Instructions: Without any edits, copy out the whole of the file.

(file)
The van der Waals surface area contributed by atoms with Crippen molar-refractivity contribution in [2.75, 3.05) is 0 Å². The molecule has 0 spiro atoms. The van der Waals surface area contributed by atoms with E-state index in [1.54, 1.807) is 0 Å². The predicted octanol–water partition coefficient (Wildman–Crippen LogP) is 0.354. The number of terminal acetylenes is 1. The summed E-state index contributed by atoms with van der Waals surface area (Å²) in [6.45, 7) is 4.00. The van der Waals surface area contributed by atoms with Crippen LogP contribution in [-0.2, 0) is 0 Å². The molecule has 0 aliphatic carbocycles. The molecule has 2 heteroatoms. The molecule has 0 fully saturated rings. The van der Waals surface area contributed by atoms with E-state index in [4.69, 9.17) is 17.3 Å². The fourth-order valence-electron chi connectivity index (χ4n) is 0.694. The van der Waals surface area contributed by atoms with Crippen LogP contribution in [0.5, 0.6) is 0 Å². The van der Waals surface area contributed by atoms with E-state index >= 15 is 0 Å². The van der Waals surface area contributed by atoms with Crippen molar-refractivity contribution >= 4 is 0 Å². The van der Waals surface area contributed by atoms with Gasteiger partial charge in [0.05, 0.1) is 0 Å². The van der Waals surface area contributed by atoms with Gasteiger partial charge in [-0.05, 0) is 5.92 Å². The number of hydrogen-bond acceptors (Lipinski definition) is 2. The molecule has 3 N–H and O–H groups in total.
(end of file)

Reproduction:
The van der Waals surface area contributed by atoms with Crippen molar-refractivity contribution in [2.75, 3.05) is 0 Å². The molecule has 0 spiro atoms. The van der Waals surface area contributed by atoms with E-state index in [1.54, 1.807) is 0 Å². The predicted octanol–water partition coefficient (Wildman–Crippen LogP) is 0.354. The number of terminal acetylenes is 1. The summed E-state index contributed by atoms with van der Waals surface area (Å²) in [6.45, 7) is 4.00. The van der Waals surface area contributed by atoms with Crippen LogP contribution in [-0.2, 0) is 0 Å². The molecule has 0 aliphatic carbocycles. The molecule has 2 heteroatoms. The molecule has 0 fully saturated rings. The van der Waals surface area contributed by atoms with E-state index in [4.69, 9.17) is 17.3 Å². The fourth-order valence-electron chi connectivity index (χ4n) is 0.694. The van der Waals surface area contributed by atoms with Crippen LogP contribution in [0.5, 0.6) is 0 Å². The van der Waals surface area contributed by atoms with E-state index >= 15 is 0 Å². The van der Waals surface area contributed by atoms with Crippen molar-refractivity contribution >= 4 is 0 Å². The van der Waals surface area contributed by atoms with Gasteiger partial charge in [0.05, 0.1) is 0 Å². The van der Waals surface area contributed by atoms with Gasteiger partial charge in [-0.05, 0) is 5.92 Å². The number of hydrogen-bond acceptors (Lipinski definition) is 2. The molecule has 3 N–H and O–H groups in total.